Sometimes getting off the couch or out of the office to don
training gear and actually workout seems a step too far. Motivation, boredom,
absent training partner, whatever it is, at times the idea is just not
enticing. The result being that we often don't do it.
Keeping in mind that just moving from one program or training approach to the next without consistent application isn't a recipe for success. Moreover, short of working on this deeper motivation, on occasion it helps to simply spice up the training program with a different challenge.
Here are 5 great exercises (click the exercise for the video) to do just that (note that just doing the most complicated exercise that the 'functional'trainer seems to be doing is NOT answer - sticking to the basic movement patterns is key).
Weighted Push Up - This can be done
in numerous ways, however, this version uses the dip belt around your waist
with weight hanging down to the ground. How you create the space is by bringing
both your hands and feet up onto equal height boxes. This forces strong control
through the hips and abs to ensure you don't arch your lower back, while also
challenging the push up itself.
2. Band Resisted Hip Swings - Traditional hip swings are a great exercise for force production through the hips (gluts and hammys), while also a big demand on the torso to ensure neutral spine with the added momentum. Here we add a band (start thin: 1-3cm thickness) to intensify the need for a powerful hip drive in order to get the kettle-bell to head height. The band also requires you to work harder to maintain neutral spine on the drop of the bell.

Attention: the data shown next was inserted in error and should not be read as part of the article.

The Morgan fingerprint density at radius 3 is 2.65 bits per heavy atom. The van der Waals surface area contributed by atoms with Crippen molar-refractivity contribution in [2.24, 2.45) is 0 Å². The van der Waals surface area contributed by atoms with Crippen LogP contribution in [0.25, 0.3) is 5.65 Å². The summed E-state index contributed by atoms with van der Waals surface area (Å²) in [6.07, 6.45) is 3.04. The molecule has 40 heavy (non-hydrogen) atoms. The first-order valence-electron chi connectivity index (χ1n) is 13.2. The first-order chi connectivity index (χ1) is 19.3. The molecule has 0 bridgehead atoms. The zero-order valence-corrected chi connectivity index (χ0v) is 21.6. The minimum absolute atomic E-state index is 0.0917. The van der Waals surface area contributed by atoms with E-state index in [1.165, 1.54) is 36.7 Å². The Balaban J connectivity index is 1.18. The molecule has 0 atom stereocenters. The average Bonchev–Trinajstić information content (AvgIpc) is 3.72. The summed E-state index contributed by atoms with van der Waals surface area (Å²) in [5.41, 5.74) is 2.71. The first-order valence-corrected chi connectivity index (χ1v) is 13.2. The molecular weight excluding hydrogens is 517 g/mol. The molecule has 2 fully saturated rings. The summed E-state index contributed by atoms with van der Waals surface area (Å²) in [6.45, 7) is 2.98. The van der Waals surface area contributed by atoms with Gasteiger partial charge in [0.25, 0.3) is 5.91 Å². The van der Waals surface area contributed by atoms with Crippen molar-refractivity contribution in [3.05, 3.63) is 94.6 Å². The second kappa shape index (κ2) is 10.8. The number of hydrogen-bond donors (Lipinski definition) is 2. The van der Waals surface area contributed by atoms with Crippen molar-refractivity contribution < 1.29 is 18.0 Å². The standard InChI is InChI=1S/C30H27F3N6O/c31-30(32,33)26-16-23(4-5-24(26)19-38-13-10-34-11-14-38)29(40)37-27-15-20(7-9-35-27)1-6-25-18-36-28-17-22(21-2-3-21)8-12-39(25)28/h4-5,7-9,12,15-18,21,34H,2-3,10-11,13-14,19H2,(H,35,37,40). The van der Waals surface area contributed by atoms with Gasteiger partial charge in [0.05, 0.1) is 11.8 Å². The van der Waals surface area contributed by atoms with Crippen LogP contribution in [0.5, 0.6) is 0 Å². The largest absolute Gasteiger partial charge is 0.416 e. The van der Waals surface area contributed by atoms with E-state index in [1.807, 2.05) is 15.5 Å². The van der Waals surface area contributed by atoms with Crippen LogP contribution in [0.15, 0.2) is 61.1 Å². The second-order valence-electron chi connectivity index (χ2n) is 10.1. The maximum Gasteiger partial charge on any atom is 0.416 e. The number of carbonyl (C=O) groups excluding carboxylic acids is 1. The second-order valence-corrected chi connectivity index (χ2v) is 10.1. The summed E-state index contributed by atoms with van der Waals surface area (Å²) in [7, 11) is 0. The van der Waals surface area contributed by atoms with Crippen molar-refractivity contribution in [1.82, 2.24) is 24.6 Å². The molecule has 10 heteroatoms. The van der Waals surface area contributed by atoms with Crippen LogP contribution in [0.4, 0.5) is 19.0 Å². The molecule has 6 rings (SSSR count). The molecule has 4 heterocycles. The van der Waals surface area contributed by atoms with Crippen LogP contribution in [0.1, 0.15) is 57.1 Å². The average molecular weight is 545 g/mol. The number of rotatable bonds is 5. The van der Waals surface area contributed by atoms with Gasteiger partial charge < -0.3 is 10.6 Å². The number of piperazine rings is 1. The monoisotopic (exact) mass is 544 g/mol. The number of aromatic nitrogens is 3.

3. Eccentric Tuck Front Lever - A full front lever is something to behold, and one that gymnasts work for years on. This version is an amazing challenge on the abs and lats. Either jump up or use a spotter to get to the top - knees tucked to chest as you hang upside down from the bar - then keep pulling knees to chest squeezing your abs as you lower your body towards the ground slowly (aim for 5s) pulling your arms through the bar with your lats.
4. Barbell Side Lunge - Often we stick to moving in the saggital plane, i.e. front to back, ignoring any sideways movement. Incorporating a side lunge is a brilliant way to challenge your entire body, while more specifically strengthening through the legs, hips and torso. Adding the barbell will increase the challenge. Step to the side and push hips back as if you are squatting, while keeping the plant leg straight. Drive back to the starting position and swap legs.
5. Pallof Press - As above, bringing in an element of rotation is vital for overall strength and injury prevention. What we?re doing here is actually anti-rotation, i.e. resisting rotation. Grab the cable handle about chest height with both hands. Standing side on to the cable with feet shoulder width, stand tall and strong through body. Then press hands away from the body extending arms and pausing resisting the twist of the cable. Control back to the body and repeat.
Avoid any temptation to keep looking for new things to do.
Stick with the basics, be consistent and then bring in some variations such as
these if you need the occasional challenge!